It is commonly thought that it is cheaper for seniors to stay in their home as long as possible versus moving to a retirement community setting. But this may not always be as clear cut as it first seems. Here are three reasons why:
1. Home modifications and upkeep
Depending on the layout of your home, modifications may be necessary as you age in order to make the home safer and more navigable when mobility declines. Basic home modifications such installing grab bars, sturdying rails, replacing dangerous rugs, and putting in better lighting can cost up to $10,000. More extensive modifications such as removing (or reducing the height of) steps, widening hallways, adding a ramp, lowering cabinets or appliances, installing no-step showers, and possibly even installing a generator to protect against power loss–particularly in the extreme summer or winter months–could easily add up to $100,000 or more, depending on the size of the house and whether it is one or two stories.
Not doing the necessary modifications could put you or a loved one at risk for an accident that could ultimately cost more than the modification, and could result in significant health issues.
In addition to home modification, there is also the cost of occasional repairs. Home ownership is expensive and can be even more so if a house becomes neglected over time. Replacing a roof or heating system can easily cost $6,000 or more. Other unforeseen expenses will inevitably pop up that can easily exceed $1,000 each time.
Then there are the ongoing maintenance and living costs such as housekeeping, yard maintenance, gutter cleaning, groceries, increasing property taxes, lightbulbs, air filters, utilities, and more. These expenses can easily total several thousand dollars or more each month. If you still have a mortgage payment, which is far more common for seniors today than in the past, this adds to the cost.
2. Care services may cost more than you think
Between 50 and 70 percent of people over the age of 65 will eventually need significant help with their day-to-day tasks and overall care. The national average cost of in-home care is around $3,800 per month, based on 44 hours of care per week, or around 6 hours per day. Some seniors will need less than 6 hours of care per day, while others may need more. But when you consider that you may need homemaker services as well as home healthcare services, the hours may add up to more than you think, particularly as your needs progress.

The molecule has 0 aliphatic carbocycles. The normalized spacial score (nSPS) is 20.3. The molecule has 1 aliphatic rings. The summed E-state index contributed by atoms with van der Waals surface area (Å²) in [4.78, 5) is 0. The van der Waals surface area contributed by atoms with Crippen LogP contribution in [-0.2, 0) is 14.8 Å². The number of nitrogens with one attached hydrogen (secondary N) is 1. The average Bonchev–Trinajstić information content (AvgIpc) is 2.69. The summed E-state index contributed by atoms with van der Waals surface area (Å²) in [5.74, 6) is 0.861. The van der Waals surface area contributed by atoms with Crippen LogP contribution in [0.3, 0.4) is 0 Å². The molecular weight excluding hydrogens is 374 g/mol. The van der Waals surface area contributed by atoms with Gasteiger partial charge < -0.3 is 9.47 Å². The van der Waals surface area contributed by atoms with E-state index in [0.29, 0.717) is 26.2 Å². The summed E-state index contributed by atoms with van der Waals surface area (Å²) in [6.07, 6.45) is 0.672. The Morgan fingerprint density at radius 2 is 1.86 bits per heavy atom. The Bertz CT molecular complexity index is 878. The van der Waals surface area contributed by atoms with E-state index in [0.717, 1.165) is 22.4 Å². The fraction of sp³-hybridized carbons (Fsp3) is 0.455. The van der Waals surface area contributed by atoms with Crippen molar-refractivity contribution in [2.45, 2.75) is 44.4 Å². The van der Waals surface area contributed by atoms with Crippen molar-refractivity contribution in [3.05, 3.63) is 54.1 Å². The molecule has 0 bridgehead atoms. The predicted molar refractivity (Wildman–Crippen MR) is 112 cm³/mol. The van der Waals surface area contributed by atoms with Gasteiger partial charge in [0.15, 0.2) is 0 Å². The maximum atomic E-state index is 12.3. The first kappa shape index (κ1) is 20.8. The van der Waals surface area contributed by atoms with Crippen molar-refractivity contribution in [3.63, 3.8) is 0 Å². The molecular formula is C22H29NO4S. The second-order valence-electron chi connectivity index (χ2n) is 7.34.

Plus, there are other paid services that you may need, such as monitoring services, adult daycare, bill paying and recordkeeping, and other assistive technology. These services could easily add up to another $500 – $1,000 per month, depending on which services you need or choose.
By comparison, the national average cost of an assisted living facility is actually less at $3,628 per month. To be fair, this, too, could be much higher depending on the level of care you need. Skilled nursing care, the highest form of care, is often provided in a facility setting, where it costs $7,000 or $8,000 per month on average. Skilled care typically means 24-hour care, so no matter whether it is provided in a facility or at home, the cost will be substantially higher.
An important point to keep in mind when thinking about the total cost of care and other services while staying in the home is that these expenses are in addition to potential modifications and the other home maintenance costs I described above.
3. Impact on the next generation
The majority of caregiving in the home is provided by unpaid family members. Clearly, relying on the care and support of loved ones is cheaper, on the surface, than hiring paid care. But there is often a hidden cost to this approach. Family caregivers often have to take time away from their own careers or even retire early. Research reveals that the average lost lifetime wages and benefits of an unpaid family caregiver is almost $304,000. Therefore, in many cases, the cost of aging in place is essentially passed on to the next generation in the form of lost compensation and future benefits.
Additionally, studies show that approximately half of all family caregivers pay at least $5,000 per year out of pocket, year over year, for things like food, medication, and bills for their aging loved one.
Aside from the loss of wages and benefits, and out-of-pocket costs, unpaid family caregivers experience other non-financial costs including mental, emotional, and even physical strain. Many caregivers report high levels of stress and even depression, which can lead to other health problems…and increased healthcare expenses.
Adding it all up
It is logical that a majority of seniors would want to stay in their own home for as long as possible–it is comfortable and familiar to them and likely contains countless fond memories. And while at first blush it seems that aging in place would be the most economical solution for seniors, that isn’t always the case, especially if unforeseen health issues arise. So get that calculator out of the desk drawer and start doing the math to see if it is really that much less expensive (especially in the long term) for you or your loved one to stay in the house.
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